Actively managed portfolios can provide a welcome complement to passive products in the large-cap asset class, especially if those portfolios are differentiated from the passive benchmark (high active share). On average, more concentrated portfolios tend to exhibit higher active share (Exhibit 3). Even among active managers, concentration has the potential to provide some unique exposure or diversification. Additionally, more concentrated large-cap equity portfolios have tended to deliver better results over time, as shown in Exhibit 4.
Exhibit 3: Active Share for Large Cap Equity
Average Active Share - eVestment Large Cap Equity Universe
Source: eVestment, as of 31 Dec 2020.
Exhibit 4: Concentrated Large Cap Bests Those with Higher Holdings Counts
Number of Rolling 5-Year Periods of Out/Under Performance
Source: eVestment, as of 31 Dec 2020. Rolling 5-year annualized returns for portfolios with 25 or less, 26-50, and 50+ holding in the eVestment US Large Cap Equity universe.
The Diamond Hill Large Cap Concentrated Strategy focuses its assets in approximately 20 businesses that are higher quality, have the potential to grow their intrinsic value, and trade at an attractive valuation. Our bottom-up, benchmark agnostic approach to stock selection leads to differentiated sector and industry exposure driven by conviction, not market momentum. And it provides the higher-alpha potential that comes with a more concentrated portfolio.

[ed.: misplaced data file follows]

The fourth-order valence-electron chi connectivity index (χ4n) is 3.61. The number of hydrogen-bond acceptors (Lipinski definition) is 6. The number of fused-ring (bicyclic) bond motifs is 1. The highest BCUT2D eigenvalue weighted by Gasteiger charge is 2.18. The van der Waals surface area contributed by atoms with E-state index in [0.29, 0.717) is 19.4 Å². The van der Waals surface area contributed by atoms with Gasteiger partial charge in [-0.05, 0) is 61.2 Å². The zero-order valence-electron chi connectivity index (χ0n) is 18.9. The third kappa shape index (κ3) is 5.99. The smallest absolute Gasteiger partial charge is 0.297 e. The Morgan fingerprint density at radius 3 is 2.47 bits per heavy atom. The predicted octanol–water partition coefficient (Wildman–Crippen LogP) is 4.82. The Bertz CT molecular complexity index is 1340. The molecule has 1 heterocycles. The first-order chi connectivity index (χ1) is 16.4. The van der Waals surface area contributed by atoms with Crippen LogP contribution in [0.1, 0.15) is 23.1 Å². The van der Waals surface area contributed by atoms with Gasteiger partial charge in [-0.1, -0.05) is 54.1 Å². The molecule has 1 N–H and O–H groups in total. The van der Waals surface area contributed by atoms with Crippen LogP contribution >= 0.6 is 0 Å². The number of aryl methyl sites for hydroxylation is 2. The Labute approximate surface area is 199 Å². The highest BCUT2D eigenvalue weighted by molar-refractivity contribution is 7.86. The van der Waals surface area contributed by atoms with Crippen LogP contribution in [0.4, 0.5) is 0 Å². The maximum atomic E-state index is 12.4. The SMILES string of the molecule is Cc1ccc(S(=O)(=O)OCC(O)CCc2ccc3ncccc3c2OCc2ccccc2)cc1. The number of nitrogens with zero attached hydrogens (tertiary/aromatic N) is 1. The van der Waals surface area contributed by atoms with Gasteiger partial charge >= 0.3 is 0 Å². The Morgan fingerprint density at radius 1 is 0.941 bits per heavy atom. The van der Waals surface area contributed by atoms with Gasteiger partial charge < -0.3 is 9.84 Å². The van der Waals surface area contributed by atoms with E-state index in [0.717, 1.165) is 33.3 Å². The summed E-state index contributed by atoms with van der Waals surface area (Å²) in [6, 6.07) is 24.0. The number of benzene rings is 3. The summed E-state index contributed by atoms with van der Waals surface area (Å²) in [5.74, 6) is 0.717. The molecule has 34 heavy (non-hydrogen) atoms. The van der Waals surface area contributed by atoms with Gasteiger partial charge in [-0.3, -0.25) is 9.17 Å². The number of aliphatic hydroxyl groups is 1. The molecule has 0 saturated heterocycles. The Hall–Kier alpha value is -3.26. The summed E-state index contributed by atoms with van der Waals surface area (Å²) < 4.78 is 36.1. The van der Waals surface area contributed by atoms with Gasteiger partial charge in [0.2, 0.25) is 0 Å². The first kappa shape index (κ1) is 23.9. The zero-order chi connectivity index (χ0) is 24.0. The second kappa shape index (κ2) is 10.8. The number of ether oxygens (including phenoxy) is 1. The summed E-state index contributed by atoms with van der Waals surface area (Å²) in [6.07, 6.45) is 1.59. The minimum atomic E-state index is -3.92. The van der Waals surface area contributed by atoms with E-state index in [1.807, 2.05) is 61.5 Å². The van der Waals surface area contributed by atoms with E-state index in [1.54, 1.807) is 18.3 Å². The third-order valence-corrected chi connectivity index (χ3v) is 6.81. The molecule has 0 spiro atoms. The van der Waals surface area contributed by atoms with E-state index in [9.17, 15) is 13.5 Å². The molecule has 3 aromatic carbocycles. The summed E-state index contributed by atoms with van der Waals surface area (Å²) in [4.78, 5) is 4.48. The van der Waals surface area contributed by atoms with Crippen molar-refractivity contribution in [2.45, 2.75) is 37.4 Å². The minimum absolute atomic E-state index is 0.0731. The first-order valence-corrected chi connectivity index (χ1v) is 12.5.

Exhibit 5: Sector Weights – Diamond Hill Large Cap Concentrated vs Russell 1000 Index
Source: FactSet, as of 31 Mar 2021.
All Cap Select
All capitalization portfolios can provide a solution for investors interested in investing in the most attractive market opportunities without the constraint of adhering to a size range.
Investors can benefit from active all cap strategies because managers can be nimble and move where the opportunities are. Over time, the performance of large cap stocks relative to small caps can ebb and flow, creating investment opportunities along the way. In fact, large and small have traded leadership over the past 20 years resulting in roughly the same number of outperforming periods (Exhibit 6). While size leadership can go on multi-year runs, e.g., small from 2001-2004 and large from 2017-2020, investors tend to see a reversion to the mean over the long term. The ability to capitalize on opportunities across the size spectrum is one of the attractive attributes of actively managed all cap portfolios.
Exhibit 6: Calendar Year Returns of the Russell 1000 vs Russell 2000 Indices